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ant colony optimization algoritham and application

ant colony optimization algoritham and application



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Published by: aswathykumpalath on Sep 21, 2011
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Genetic Algorithms (GA) have been used to evolve computer programs for specifictasks, and to design other computational structures. The recent resurgence of interest in AP withGA has been spurred by the work on Genetic Programming (GP). GP paradigm provides a wayto do program induction by searching the space of possible computer programs for an individualcomputer program that is highly fit in solving or approximately solving the problem at hand. Thegenetic programming paradigm permits the evolution of computer programs which can performalternative computations conditioned on the outcome of intermediate calculations, which canperform computations on variables of many different types, which can perform iterations andrecursions to achieve the desired result, which can define and subsequently use computed valuesand subprograms, and whose size, shape, and complexity is not specified in advance. GP userelatively low-level primitives, which are defined separately rather than combined a priori intohigh-level primitives, since such mechanism generate hierarchical structures that would facilitatethe creation of new high-level primitives from built-in low-level primitives. Unfortunately, sinceevery real life problem are dynamic problem, thus their behaviors are much complex, GP suffersfrom serious weaknesses. Random systems chaos is important, in part, because it helps us tocope with unstable system by improving our ability to describe, to understand, perhaps even toforecast them.Ant Colony Optimization (ACO) is the result of research on computational intelligenceapproaches to combinatorial optimization originally conducted by Dr. Marco Dorigo, incollaboration with Alberto Colorni and Vittorio Maniezzo. The fundamental approachunderlying ACO is an iterative process in which a population of simple agents repeatedlyconstruct candidate solutions; this construction process is probabilistically guided by heuristicinformation on the given problem instance as well as by a shared memory containing experiencegathered by the ants in previous iteration. ACO has been applied to a broad range of hardcombinatorial problems. Problems are defined in terms of components and states, which aresequences of components. Ant Colony Optimization incrementally generates solutions paths inthe space of such components, adding new components to a state. Memory is kept of all theobserved transitions between pairs of solution components and a degree of desirability isassociated to each transition depending on the quality of the solutions in which it occurred so far.While a new solution is generated, a component y is included in a state, with a probability that isproportional to the desirability of the transition between the last component included in the state,and y itself.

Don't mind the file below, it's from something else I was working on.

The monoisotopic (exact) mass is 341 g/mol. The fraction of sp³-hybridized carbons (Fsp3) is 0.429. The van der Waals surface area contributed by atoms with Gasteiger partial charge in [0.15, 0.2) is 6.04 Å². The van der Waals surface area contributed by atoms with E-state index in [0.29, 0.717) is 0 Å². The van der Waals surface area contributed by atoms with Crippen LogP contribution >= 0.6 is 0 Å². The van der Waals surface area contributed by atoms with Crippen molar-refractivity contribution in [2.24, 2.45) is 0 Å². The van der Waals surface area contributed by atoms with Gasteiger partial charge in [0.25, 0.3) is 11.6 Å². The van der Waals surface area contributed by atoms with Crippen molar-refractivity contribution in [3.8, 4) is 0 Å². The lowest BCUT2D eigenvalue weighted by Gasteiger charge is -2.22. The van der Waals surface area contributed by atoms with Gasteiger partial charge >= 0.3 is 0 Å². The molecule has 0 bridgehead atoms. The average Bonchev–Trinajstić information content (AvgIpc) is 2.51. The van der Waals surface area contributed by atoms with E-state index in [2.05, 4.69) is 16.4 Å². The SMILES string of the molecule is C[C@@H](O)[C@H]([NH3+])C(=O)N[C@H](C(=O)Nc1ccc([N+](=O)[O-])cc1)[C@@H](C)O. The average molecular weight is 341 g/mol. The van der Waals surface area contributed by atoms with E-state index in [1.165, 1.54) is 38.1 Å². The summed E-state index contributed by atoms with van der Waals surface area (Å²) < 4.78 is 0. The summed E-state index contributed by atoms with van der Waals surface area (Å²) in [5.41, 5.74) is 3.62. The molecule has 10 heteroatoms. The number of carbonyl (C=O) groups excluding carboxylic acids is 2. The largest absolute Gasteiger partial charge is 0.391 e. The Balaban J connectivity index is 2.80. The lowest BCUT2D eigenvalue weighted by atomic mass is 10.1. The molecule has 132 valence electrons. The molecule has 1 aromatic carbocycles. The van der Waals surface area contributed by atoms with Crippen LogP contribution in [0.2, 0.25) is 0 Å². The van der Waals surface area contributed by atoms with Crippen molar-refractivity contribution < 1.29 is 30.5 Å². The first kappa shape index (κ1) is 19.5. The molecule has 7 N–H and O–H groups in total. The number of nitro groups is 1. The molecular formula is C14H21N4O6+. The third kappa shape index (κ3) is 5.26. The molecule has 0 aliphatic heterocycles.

The main idea is to use the self-organizing principles to coordinate populations of artificialagents that collaborate to solve computational problems. Self-organization is a set of dynamicalmechanisms whereby structures appear at the global level of a system from interactions amongits lower-level components. The rules specifying the
interactions among the system‟s